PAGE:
Providing a Safe Risk-Taking Environment
Posted on 1st May, 2020
Nicky English, our Head of Nursery, talks about how children learn in a safe risk-taking environment:
Risks are positive things; hazards are negative. You plan your risk assessment to deal with hazards. It is very easy, in today’s society of unrealistic accountability, for an Early Years environment to be in danger of becoming ‘risk averse’.
As Nursery teachers, we are in the unique but sometimes controversial position of actively encouraging risk-taking. We are required to keep children safe from harm while at the same time encouraging them to be active learners. Inevitably, this involves taking risks. Children need challenges and excitement. It is important that they learn to assess and take manageable risks. The ‘danger setting’ they might find themselves in is that if the play environment is ‘made’ too safe, such is the nature of children that they will seek their own thrills - possibly taking risks that are even more dangerous.
Young children only have a limited understanding of the risks that surround them. However, every time they fall over, bang their head or scrape their knees they are learning from these experiences. Adults often try to create a risk-free environment, but this can reduce children’s opportunities to manage their own risk, making it difficult for them to learn how to judge new situations. We have a responsibility to develop a child’s decision-making and risk reasoning and support them to develop these as competencies in our nurseries.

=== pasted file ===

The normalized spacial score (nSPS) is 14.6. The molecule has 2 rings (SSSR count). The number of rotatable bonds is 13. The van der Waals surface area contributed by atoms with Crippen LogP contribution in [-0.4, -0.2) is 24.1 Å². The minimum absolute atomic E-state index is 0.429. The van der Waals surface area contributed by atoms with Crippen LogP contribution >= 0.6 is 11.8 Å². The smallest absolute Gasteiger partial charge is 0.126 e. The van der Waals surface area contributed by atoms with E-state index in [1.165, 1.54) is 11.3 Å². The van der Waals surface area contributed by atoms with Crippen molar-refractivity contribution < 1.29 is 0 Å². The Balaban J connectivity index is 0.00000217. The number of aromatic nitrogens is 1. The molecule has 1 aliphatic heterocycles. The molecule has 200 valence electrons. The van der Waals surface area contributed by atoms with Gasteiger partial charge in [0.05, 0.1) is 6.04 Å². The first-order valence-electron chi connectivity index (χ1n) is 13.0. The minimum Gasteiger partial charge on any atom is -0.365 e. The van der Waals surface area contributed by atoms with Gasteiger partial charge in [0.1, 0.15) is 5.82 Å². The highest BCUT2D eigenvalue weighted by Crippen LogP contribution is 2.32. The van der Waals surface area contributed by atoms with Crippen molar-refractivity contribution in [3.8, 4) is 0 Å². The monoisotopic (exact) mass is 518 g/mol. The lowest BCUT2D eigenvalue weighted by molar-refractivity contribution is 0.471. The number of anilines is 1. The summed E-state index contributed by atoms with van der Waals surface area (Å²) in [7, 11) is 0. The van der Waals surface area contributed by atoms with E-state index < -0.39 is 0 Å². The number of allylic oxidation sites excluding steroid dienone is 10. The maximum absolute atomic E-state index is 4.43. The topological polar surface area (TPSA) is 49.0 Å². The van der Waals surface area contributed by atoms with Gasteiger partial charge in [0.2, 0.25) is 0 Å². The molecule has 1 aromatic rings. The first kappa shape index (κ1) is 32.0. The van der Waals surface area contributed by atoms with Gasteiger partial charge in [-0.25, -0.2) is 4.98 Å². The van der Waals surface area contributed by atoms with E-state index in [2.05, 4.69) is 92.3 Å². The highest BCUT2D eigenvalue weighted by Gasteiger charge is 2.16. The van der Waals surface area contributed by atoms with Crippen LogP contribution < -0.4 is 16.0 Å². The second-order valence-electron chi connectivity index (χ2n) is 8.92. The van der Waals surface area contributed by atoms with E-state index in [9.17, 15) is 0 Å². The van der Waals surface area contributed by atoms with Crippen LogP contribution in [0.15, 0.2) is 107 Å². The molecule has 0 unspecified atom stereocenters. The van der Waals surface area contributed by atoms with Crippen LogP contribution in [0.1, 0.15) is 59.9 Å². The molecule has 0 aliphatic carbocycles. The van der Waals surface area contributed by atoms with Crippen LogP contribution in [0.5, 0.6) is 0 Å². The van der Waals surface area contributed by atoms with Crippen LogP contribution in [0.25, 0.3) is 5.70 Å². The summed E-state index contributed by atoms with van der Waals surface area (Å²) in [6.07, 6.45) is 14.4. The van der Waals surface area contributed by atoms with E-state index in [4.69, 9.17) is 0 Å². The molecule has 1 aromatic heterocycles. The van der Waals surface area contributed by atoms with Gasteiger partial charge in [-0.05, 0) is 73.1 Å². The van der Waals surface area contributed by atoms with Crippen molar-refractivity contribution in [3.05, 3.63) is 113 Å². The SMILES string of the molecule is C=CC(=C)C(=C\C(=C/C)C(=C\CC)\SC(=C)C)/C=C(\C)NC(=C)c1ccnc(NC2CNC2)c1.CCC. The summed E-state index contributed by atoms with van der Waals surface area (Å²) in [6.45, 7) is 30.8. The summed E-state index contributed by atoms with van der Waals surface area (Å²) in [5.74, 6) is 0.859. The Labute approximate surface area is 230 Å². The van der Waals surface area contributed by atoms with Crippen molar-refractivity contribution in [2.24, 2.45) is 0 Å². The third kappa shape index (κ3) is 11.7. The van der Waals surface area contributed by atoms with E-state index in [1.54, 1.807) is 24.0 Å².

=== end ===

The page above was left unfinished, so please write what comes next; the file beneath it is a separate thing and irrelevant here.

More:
Spending time in our Woodland School, in Christ Church Meadow, as well as in our Nursery garden, gives children the opportunity to develop their risk intelligence. We offer very strong learning opportunities for children to gain confidence and self-esteem through being encouraged to cope independently. Outdoor play, in particular, scaffolds a child’s experience in taking intelligent, social and moral risks as well as physical ones. It offers an opportunity to use imagination, communication and negotiation skills. A child will learn about making relationships and overcoming personal challenge. The thinking that occurs during free play is intrinsically motivated and therefore meaningful, and children thrive when their learning experiences are fuelled by a spirit of adventure.
It is with genuine conviction that I believe a child’s creative experiences must be encouraged and nurtured throughout the entire curriculum. Outdoor activities help the children to develop personal, social, problem-solving and emotional skills, whilst continually learning about their natural environment and the world around them. At Christ Church Nursery, our aim is to encourage and inspire children. Through the positive experiences and their participation in motivating and ‘achievable’ activities, they will flourish and develop numerous skills. Not only are the children benefiting but we are also fulfilling our obligation to provide a safe environment for decisions that involve risk-taking. Other benefits from their play are the exposure to emotional risk - emotions such as anxiety, pleasure, thrill, boredom, success and failure. A child engaged in play will need to understand rules and learn how to adapt them to accommodate others, arguably an essential life skill. As teachers, we need to weigh up the pros and cons of risk-taking. Thinking about individual children in context, before dismissing all risky play activities as dangerous, ensures that there is provision for all.